To implement the present invention, the memory in which are stored the instructions to be executed should be organized in specific fashion.

FIG. 4 very schematically illustrates an organization mode of such a memory 30.

An address Ai corresponds to the address calculated with a valid result RES (Ai=T+RES). The jump executed by the program then leads to a normal instruction or instruction group NORM.

According to a first embodiment, all the other addresses across which the jump instruction comes if result RES is not valid (addresses A1, . . . Ai−1, Ai+1, . . . , An) lead to trap instructions TRAP. Such instructions may consist of infinite loops, of direct program exits, of destructions of the element or any other blocking instruction currently used in programs handling secret data. For example, the method described in US patent application N 2003-0101351, which is incorporated herein by reference, may be used.

Of course, to each address A generally corresponds not a single instruction, but a group of instructions ending either by another jump, or by a return to the instruction (block 21, FIG. 3) following in the program code that having called the execution thereof.

Thus, upon writing of the program in which the jumps are desired to be made impossible to be modified by the implementation of the present invention, the instructions are positioned in specific fashion according to the results expected for the address calculation. Providing such an organization of the program poses no specific difficulty and is within the abilities of those skilled in the art.

An advantage of the present invention is that, if a pirate attempts to force the program execution by fault injection attacks, the probability for him to come across the correct result RES is considerably decreased since it forms a word over several bits.

At first sight, the implementation of the present invention seems to complicate the execution of a jump. Indeed, the execution time of a conventional conditional jump conditioned by a single bit is shorter than the address calculation execution time required by the present invention. However, the advantages provided by the present invention especially by considerably decreasing the vulnerability of the jump (its putting at fault) widely compensates for this additional operation time.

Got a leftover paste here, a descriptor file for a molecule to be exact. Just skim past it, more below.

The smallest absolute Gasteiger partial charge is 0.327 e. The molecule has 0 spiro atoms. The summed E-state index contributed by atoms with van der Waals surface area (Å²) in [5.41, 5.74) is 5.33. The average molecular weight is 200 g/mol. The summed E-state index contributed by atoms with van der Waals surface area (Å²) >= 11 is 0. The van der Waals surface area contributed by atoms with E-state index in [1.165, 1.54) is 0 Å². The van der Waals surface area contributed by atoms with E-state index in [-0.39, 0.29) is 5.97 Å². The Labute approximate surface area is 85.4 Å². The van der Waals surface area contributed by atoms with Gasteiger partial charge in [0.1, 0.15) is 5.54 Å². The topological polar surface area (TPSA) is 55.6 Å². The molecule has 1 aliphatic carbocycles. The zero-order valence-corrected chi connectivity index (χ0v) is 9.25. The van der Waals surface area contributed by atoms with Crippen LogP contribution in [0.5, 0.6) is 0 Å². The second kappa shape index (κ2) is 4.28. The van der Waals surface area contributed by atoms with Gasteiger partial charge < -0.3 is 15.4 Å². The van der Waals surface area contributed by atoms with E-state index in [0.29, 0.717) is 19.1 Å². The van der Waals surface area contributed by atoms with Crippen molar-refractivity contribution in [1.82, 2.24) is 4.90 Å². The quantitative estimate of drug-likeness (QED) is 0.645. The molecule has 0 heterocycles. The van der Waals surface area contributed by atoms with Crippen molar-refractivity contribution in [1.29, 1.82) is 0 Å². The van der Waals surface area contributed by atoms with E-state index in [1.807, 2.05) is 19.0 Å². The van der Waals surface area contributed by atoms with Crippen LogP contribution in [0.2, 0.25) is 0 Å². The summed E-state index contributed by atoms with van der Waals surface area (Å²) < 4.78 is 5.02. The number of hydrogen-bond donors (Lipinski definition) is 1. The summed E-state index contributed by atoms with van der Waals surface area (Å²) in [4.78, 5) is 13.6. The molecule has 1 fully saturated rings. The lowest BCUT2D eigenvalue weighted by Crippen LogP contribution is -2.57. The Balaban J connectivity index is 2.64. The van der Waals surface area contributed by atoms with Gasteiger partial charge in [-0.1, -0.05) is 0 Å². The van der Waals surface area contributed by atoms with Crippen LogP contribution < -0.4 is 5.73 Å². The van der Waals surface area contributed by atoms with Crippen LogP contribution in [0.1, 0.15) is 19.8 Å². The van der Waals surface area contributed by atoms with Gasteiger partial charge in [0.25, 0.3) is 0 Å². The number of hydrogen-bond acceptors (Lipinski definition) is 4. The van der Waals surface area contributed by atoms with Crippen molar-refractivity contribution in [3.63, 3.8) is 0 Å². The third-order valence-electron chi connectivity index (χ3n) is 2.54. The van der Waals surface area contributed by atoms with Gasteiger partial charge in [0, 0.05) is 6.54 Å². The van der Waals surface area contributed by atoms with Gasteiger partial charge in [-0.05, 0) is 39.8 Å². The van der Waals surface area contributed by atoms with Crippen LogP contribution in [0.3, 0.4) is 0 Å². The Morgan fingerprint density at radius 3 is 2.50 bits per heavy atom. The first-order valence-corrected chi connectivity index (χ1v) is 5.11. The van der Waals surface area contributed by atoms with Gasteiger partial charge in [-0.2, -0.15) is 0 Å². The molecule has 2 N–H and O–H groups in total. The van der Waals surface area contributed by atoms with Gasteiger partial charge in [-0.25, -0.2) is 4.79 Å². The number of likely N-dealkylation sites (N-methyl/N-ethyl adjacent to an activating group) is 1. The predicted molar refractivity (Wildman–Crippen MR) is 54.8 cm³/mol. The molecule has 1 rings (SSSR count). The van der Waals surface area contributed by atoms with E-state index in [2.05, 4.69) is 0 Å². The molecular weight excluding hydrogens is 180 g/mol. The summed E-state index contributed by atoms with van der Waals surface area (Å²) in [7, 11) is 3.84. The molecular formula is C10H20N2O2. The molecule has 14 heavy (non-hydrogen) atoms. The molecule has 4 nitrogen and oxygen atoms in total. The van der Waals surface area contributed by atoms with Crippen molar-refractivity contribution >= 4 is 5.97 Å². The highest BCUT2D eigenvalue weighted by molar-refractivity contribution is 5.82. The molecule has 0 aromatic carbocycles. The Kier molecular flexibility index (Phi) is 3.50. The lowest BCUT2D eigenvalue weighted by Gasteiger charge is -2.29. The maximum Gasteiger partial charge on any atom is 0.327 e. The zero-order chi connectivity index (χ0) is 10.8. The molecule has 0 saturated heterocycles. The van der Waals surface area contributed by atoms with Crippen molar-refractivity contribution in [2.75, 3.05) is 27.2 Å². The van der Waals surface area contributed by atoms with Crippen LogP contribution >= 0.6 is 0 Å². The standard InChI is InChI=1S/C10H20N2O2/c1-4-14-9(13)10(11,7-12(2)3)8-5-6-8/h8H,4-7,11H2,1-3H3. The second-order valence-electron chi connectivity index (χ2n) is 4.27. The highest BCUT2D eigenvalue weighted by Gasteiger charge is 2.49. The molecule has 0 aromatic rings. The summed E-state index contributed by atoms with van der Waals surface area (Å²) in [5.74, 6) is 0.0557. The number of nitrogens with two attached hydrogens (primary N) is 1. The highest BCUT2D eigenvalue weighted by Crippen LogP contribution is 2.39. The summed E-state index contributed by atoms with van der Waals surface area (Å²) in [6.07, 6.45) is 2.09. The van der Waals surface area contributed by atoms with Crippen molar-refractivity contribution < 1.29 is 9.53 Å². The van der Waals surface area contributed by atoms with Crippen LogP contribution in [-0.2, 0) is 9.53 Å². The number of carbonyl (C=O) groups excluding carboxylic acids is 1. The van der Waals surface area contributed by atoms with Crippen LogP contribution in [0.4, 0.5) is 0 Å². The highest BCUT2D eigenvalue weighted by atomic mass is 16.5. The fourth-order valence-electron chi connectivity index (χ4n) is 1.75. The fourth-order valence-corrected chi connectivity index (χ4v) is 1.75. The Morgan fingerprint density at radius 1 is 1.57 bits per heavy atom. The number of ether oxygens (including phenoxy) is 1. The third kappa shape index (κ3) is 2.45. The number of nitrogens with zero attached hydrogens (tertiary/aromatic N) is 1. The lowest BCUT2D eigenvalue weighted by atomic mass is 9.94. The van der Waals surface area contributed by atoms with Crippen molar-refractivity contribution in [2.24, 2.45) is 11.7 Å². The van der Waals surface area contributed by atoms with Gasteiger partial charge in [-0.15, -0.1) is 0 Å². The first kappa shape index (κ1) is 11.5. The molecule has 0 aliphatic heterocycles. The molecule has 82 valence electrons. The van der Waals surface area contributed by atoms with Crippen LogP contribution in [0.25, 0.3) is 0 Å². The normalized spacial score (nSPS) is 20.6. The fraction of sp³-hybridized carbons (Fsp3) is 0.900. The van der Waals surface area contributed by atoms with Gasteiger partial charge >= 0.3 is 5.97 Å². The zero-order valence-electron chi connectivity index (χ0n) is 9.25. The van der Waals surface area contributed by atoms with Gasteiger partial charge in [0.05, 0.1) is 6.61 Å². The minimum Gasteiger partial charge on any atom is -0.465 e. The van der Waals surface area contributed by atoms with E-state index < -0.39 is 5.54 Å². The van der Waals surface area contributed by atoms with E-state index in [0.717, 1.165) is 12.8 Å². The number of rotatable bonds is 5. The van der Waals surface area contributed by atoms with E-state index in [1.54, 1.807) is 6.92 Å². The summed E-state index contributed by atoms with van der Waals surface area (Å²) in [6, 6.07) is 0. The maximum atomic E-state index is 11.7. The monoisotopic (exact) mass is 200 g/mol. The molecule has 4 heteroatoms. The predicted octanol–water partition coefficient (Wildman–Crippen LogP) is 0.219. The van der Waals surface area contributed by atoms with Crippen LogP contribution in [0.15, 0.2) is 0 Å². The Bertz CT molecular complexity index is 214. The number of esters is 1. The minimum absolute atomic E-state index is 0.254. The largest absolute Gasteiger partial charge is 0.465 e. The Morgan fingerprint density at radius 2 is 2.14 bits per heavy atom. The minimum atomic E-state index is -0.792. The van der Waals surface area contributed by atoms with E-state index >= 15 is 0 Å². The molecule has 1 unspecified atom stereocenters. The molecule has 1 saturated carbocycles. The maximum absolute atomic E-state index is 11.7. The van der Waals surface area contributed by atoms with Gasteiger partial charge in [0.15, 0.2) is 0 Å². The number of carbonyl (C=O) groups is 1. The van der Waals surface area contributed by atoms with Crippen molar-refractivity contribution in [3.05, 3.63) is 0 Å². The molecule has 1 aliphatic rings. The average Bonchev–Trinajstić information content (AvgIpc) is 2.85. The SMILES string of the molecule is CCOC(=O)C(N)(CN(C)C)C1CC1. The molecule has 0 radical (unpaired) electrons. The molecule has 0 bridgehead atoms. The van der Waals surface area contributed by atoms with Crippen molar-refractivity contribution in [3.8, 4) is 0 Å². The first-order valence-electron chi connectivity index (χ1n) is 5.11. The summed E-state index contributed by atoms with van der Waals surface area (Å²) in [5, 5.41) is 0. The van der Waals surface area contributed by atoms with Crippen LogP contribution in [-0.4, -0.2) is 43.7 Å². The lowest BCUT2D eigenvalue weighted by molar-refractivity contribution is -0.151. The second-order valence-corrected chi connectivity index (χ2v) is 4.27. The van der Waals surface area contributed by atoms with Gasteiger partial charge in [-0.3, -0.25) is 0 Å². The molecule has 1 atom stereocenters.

Several jump instructions 21 provided by the present invention may be arranged at different locations of the program, even if each one only leads to a single valid result. To achieve this, base address T is the address from which are arranged all the processings (and especially the traps) of the considered jump while shift RES leads to the valid address.

Instead of a simple addition as provided in the simplified example of FIG. 3, more complex operations can be implemented in the jump address calculation.

According to another embodiment of the present invention, result value RES is likely to lead to several valid jumps. In this case, base address T of the used jump instruction conditions the effective jump in one category or another according to the state of word RES.

To give a very simplified example of such an embodiment, assume a word RES over two bits and a base address T over a single bit, a full address being over three bits. Assume that, for a first function, the valid value RES is 10 while for the second function, the valid value RES is 01. It can be seen that this amounts to considering that each of the bits corresponds to a flag. Assume that for the first function, base address T is 0 while for the second function, it is 1. In such a case, the valid addresses in the memory respectively are 010 and 101. The other six available addresses may contain trap functions or other valid functions if the result calculation (block 20, FIG. 3) does not risk leading thereto.

The above example has been extremely simplified and is completely arbitrary. In practice, the addresses are over much larger numbers of bits. For example, addresses over 32 bits with 16-bits results may be provided, thus enabling a greater number of different jumps from a same result word.

Such an embodiment enables, in a way, managing several jump flags in parallel. This enables decreasing the time lost by the address calculation with respect to conventional direct jumps.